Today, sadly, jealousy of those who have worked hard to earn and invest continues, and with it the vitriol and hatred, with so little thought given to the fact that Australia really needs people to invest in and grow businesses that lead to opportunities for others and to help pay for the spending of our governments. I’m not asking for anyone to cry for the rich, but only a muffin would forget what it takes to earn the wealth that others like to spend.
The only employment growth seems to be in bureaucracy, with fewer people working in private industries to pay for it. Never has it been more critical in Australia’s history – since Federation – that we find ways to encourage businesses to grow and invest in Australia. The path of increasing debt that we are on will lead to the same problems that Europe has.
This is some legacy our overspending is leaving for the next generations.
I can’t help but remember those famous words by former United States President Herbert Hoover: ‘Blessed are the young, for they will inherit the national debt.’
I hope our young Australians look at what’s happening in Europe and quickly realise the folly of the popular concept that money just falls from the sky without being earned, and that the government knows better than we how to spend our money and run our lives. Although this may be popular, it is actually a fallacy that we can’t continue to be fooled by; money has to be earned and we have to relearn the fact that we need to live within these constraints. I hope the young really think, and say, ‘enough’s enough, stop this overspending’, and understand that we need to increase investment and grow businesses before we can spend revenue.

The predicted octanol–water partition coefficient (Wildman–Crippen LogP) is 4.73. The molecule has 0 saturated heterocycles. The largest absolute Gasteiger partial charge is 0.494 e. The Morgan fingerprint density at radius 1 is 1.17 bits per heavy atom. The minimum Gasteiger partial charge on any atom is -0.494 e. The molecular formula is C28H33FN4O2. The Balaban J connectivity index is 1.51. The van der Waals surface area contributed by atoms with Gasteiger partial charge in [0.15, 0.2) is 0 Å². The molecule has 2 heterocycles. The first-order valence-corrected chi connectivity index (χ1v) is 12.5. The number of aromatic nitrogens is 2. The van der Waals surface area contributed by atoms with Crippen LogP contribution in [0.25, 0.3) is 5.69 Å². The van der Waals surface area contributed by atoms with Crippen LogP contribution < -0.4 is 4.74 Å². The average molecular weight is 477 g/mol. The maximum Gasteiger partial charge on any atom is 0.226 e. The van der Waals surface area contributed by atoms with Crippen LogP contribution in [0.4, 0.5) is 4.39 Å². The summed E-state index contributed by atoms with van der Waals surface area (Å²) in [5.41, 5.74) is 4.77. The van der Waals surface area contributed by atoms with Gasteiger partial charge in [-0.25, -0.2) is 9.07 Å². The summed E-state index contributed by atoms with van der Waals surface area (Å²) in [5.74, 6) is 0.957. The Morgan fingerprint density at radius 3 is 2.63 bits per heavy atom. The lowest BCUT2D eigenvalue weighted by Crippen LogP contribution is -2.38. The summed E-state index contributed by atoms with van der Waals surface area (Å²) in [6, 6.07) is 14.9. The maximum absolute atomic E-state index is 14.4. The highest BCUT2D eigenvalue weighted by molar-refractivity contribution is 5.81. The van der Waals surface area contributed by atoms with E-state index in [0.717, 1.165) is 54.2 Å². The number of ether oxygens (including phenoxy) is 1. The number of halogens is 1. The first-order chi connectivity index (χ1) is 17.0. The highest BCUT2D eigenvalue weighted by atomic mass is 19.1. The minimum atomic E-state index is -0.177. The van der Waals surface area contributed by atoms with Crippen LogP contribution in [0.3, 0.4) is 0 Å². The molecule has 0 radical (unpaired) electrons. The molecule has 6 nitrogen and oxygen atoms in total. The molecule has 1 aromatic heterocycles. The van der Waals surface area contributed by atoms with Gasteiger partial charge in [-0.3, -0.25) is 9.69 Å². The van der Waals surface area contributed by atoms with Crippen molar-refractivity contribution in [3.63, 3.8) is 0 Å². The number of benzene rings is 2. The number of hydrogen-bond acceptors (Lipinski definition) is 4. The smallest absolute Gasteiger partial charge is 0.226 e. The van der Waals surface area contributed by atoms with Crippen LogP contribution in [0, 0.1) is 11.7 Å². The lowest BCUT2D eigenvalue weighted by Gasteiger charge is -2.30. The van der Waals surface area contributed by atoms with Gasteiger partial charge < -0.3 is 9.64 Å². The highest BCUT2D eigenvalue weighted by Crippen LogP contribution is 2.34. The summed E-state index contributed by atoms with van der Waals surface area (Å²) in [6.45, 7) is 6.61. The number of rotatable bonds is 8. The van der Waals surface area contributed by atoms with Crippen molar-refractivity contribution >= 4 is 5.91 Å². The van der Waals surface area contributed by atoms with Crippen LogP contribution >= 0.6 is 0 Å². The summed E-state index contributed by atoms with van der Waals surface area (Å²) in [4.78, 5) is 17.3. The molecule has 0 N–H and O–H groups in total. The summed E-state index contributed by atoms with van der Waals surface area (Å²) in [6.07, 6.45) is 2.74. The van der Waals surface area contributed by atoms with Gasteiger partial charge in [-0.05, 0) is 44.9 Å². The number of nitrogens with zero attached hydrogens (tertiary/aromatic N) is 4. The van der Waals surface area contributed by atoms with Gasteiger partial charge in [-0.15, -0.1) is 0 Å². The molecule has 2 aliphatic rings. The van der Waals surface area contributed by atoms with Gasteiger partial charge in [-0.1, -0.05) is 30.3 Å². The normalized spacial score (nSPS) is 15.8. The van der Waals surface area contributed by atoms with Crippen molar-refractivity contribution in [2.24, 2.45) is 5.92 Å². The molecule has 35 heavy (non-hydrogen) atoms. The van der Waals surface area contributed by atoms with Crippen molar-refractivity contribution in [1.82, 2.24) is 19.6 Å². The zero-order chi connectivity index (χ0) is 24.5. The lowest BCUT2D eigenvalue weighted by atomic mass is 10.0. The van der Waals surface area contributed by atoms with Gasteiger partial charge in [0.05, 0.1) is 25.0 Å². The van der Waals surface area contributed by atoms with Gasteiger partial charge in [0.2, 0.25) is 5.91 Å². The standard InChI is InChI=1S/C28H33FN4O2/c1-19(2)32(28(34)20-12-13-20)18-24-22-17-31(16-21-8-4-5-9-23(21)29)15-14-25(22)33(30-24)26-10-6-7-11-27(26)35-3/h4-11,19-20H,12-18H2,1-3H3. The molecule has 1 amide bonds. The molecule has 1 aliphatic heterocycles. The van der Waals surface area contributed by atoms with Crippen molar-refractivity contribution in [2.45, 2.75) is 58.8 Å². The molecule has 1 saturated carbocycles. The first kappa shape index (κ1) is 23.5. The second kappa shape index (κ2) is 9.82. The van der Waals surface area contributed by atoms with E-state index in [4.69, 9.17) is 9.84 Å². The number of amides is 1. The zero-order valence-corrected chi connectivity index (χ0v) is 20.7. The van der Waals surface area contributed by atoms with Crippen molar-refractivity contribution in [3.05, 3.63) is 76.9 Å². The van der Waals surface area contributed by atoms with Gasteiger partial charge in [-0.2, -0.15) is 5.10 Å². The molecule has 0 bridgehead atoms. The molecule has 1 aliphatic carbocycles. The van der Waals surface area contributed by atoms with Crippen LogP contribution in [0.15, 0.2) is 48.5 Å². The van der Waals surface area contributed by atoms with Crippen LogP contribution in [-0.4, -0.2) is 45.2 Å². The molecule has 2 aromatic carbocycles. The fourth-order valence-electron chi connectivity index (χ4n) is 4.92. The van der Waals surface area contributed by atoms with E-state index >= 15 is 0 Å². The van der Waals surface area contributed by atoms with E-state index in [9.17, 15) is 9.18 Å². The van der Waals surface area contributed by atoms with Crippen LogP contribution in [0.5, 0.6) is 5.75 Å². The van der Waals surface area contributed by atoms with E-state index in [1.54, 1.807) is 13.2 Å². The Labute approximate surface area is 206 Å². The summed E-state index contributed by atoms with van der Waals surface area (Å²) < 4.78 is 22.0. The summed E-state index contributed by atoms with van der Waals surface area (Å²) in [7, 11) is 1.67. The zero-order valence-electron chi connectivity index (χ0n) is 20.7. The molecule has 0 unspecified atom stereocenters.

Our country deserves an exciting future. We won’t have one unless we want to face realities and make it happen. I hope many of you would like to read Northern Australia and then some: changes we need to make our country rich, or look at the ANDEV website (www.andev-project.org) and become members.
I will leave you with some poignant words from Alejandro A Chafuen, President, Atlas Economic Research Foundation.
‘I was born in a country, Argentina, which, for many decades, was as rich if not richer than Australia. Unfortunately, government intervention from left and right corporatists drove most business leaders such as Gina Rinehart, into exile, silence, or oblivion. Argentina’s economy is now a basket case.
‘If its civil society listens to Rinehart’s warning, Australia still has a chance to shine. I have spent more than three decades working for economic development around the globe. I know that the message that comes clearly from her book Northern Australia and then some: changes we need to make our country rich, if implemented into policies, would help put not only Australia, but many countries on a road toward lasting prosperity.
‘The world is full of areas where we have beggars sitting in mountains of untapped “gold”. Rinehart’s message is a call to release the untapped human and economic potential through respect of the human right to free enterprise and private property.’ Northern Australia and then some is available through the Institute of Pubic Affairs and the Small Business Association of Australia.